Welcome, Reader Friends and New Subscribers! Today, we have a standalone short story of persecution and faith by D.I. Telbat called, “Tomorrow You Die!” Glad you’ve joined us.
Tomorrow You Die!
by D.I. Telbat
Milo Cason lay on his back in the stuffy room. The Muslim call to prayer scratched over a loudspeaker somewhere outside his Syrian holding cell. By the smell, he guessed his current dwelling had once been a chicken coop.
The door opened and Milo lifted his head, squinting to see the masked gunman standing against the daylight.
“Tomorrow, you die, Christian!”
The man backed away and slammed the door. Milo relaxed again on the floor and smiled. He always knew he’d die tomorrow; he just never knew which tomorrow. So, tomorrow he would see his Lord.
It didn’t bother him too much that he’d die soon. He’d come to Syria to share Christ’s love to a war-ravaged people. For months, he’d driven trucks laden with food, water, and clothing into stricken areas. When supplies had run out, he’d focused on teaching survival skills and sharing the gospel of Jesus Christ.
For two days, Milo had known the soldiers would come into the city where he’d been serving. He’d had the option to leave, but the people he’d led to Christ wanted to know more about their Lord, eternity, and other Bible truths. He’d stayed for their sakes, even when he knew he would die for doing so.
Those he’d led to Christ were all dead now. But they’d died faithfully, confident in Christ, since Milo had spent just two more days with them.
Sadly, Milo knew that his death would be misunderstood and misused. Some back in America would hate the Muslims even more. Others would start fresh campaigns of protests for religious freedom. Politicians would rally constituents to vote for new foreign regulations.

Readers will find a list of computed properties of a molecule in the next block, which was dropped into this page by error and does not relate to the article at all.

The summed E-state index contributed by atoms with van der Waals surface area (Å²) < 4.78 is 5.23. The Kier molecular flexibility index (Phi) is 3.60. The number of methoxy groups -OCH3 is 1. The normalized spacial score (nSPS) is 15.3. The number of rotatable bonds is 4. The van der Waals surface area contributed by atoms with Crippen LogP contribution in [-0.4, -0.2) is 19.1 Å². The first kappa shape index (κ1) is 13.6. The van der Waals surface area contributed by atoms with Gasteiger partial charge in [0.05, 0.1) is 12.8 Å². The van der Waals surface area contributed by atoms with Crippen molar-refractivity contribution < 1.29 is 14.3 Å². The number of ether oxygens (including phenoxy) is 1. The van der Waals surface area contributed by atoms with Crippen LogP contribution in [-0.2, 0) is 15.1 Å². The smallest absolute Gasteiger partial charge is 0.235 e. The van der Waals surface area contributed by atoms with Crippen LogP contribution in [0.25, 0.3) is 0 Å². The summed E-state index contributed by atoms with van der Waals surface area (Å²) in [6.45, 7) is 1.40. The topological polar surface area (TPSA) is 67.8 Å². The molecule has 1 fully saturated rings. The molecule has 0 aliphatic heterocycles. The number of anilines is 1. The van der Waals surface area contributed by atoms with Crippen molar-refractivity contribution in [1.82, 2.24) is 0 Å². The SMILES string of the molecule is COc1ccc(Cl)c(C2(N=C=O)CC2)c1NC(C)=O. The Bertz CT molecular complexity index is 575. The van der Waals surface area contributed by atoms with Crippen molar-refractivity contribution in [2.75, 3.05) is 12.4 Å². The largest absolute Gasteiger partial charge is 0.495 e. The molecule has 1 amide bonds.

But Milo wouldn’t fight those temporal battles, because what was important to him could only be seen through spiritual eyes. And that included not hating his captors.
Rather, he hoped his death brought Americans courage to stand for the faith, wherever they chose to serve God, because Christ was worth it. And the lost needed to know about their faithful Savior. Besides, as sure as Jesus had raised from the dead, Milo knew his own body wouldn’t remain in the grave, either.
Though dehydrated and bruised, Milo mumbled a simple hymn from his church back home. The hymn gave him peace, the words reflecting an assurance beyond this world. His brothers and sisters in the States would surely grieve for him, but it wouldn’t be an agonizing grief because they knew they’d all be together again soon.
Milo Cason prepared his heart to meet Christ, for tomorrow he was going to die for his Lord.
Read current news of Syrian persecution here.
You can find other short stories by D.I. Telbat at this link.
COMING UP: Join us WEDNESDAY for David’s Author Reflection and spiritually challenging follow-up with, “If You Died Tomorrow.” And next MONDAY, we’ll have D.I. Telbat’s short story, “A Constant Light in Iran.”